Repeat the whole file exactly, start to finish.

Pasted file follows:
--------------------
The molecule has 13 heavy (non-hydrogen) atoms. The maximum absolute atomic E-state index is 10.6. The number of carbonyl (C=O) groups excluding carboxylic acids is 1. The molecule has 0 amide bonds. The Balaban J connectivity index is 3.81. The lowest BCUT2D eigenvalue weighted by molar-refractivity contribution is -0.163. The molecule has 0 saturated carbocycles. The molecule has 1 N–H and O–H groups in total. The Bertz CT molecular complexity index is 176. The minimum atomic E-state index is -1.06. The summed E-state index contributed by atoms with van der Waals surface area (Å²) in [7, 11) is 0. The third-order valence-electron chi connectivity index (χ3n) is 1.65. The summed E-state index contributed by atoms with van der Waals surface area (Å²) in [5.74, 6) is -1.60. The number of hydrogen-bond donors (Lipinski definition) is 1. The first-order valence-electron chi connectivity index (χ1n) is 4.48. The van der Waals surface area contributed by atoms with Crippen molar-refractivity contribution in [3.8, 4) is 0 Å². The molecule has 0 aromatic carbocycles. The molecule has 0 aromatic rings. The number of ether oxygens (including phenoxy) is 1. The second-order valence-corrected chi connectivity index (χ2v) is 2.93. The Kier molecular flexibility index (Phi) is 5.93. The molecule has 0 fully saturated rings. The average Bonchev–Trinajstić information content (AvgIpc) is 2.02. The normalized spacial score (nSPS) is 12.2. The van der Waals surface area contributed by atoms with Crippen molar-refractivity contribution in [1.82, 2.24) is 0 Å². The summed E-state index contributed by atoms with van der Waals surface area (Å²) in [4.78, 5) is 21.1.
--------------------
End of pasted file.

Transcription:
The molecule has 13 heavy (non-hydrogen) atoms. The maximum absolute atomic E-state index is 10.6. The number of carbonyl (C=O) groups excluding carboxylic acids is 1. The molecule has 0 amide bonds. The Balaban J connectivity index is 3.81. The lowest BCUT2D eigenvalue weighted by molar-refractivity contribution is -0.163. The molecule has 0 saturated carbocycles. The molecule has 1 N–H and O–H groups in total. The Bertz CT molecular complexity index is 176. The minimum atomic E-state index is -1.06. The summed E-state index contributed by atoms with van der Waals surface area (Å²) in [7, 11) is 0. The third-order valence-electron chi connectivity index (χ3n) is 1.65. The summed E-state index contributed by atoms with van der Waals surface area (Å²) in [5.74, 6) is -1.60. The number of hydrogen-bond donors (Lipinski definition) is 1. The first-order valence-electron chi connectivity index (χ1n) is 4.48. The van der Waals surface area contributed by atoms with Crippen molar-refractivity contribution in [3.8, 4) is 0 Å². The molecule has 0 aromatic carbocycles. The molecule has 0 aromatic rings. The number of ether oxygens (including phenoxy) is 1. The second-order valence-corrected chi connectivity index (χ2v) is 2.93. The Kier molecular flexibility index (Phi) is 5.93. The molecule has 0 fully saturated rings. The average Bonchev–Trinajstić information content (AvgIpc) is 2.02. The normalized spacial score (nSPS) is 12.2. The van der Waals surface area contributed by atoms with Crippen molar-refractivity contribution in [1.82, 2.24) is 0 Å². The summed E-state index contributed by atoms with van der Waals surface area (Å²) in [4.78, 5) is 21.1.